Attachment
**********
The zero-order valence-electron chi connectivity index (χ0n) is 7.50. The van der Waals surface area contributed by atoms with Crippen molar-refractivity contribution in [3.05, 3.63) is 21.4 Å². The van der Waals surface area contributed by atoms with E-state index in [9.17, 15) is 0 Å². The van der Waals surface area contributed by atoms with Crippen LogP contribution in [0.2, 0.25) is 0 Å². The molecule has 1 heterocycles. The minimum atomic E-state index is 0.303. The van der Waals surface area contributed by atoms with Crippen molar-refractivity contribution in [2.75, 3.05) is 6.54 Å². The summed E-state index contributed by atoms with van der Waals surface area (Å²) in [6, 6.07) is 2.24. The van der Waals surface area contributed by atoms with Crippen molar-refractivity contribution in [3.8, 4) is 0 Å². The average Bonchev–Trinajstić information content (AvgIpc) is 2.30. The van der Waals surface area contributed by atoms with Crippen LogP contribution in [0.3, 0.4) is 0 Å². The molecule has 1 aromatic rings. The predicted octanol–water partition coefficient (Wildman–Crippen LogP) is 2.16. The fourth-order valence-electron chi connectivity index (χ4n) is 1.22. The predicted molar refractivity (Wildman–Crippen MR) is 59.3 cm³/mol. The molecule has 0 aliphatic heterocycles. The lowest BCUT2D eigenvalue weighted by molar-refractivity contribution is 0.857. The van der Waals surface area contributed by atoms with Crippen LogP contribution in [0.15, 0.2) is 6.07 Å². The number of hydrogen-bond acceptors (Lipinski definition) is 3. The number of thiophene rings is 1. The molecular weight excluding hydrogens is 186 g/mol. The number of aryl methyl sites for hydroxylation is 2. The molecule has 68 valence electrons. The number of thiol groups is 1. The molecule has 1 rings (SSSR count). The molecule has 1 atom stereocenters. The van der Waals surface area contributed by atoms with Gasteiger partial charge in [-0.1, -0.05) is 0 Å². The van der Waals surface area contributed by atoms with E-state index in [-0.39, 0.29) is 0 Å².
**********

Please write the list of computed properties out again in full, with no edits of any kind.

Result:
The zero-order valence-electron chi connectivity index (χ0n) is 7.50. The van der Waals surface area contributed by atoms with Crippen molar-refractivity contribution in [3.05, 3.63) is 21.4 Å². The van der Waals surface area contributed by atoms with E-state index in [9.17, 15) is 0 Å². The van der Waals surface area contributed by atoms with Crippen LogP contribution in [0.2, 0.25) is 0 Å². The molecule has 1 heterocycles. The minimum atomic E-state index is 0.303. The van der Waals surface area contributed by atoms with Crippen molar-refractivity contribution in [2.75, 3.05) is 6.54 Å². The summed E-state index contributed by atoms with van der Waals surface area (Å²) in [6, 6.07) is 2.24. The van der Waals surface area contributed by atoms with Crippen molar-refractivity contribution in [3.8, 4) is 0 Å². The average Bonchev–Trinajstić information content (AvgIpc) is 2.30. The van der Waals surface area contributed by atoms with Crippen LogP contribution in [0.3, 0.4) is 0 Å². The molecule has 1 aromatic rings. The predicted octanol–water partition coefficient (Wildman–Crippen LogP) is 2.16. The fourth-order valence-electron chi connectivity index (χ4n) is 1.22. The predicted molar refractivity (Wildman–Crippen MR) is 59.3 cm³/mol. The molecule has 0 aliphatic heterocycles. The lowest BCUT2D eigenvalue weighted by molar-refractivity contribution is 0.857. The van der Waals surface area contributed by atoms with Crippen LogP contribution in [0.15, 0.2) is 6.07 Å². The number of hydrogen-bond acceptors (Lipinski definition) is 3. The number of thiophene rings is 1. The molecular weight excluding hydrogens is 186 g/mol. The number of aryl methyl sites for hydroxylation is 2. The molecule has 68 valence electrons. The number of thiol groups is 1. The molecule has 1 rings (SSSR count). The molecule has 1 atom stereocenters. The van der Waals surface area contributed by atoms with Gasteiger partial charge in [-0.1, -0.05) is 0 Å². The van der Waals surface area contributed by atoms with E-state index in [-0.39, 0.29) is 0 Å².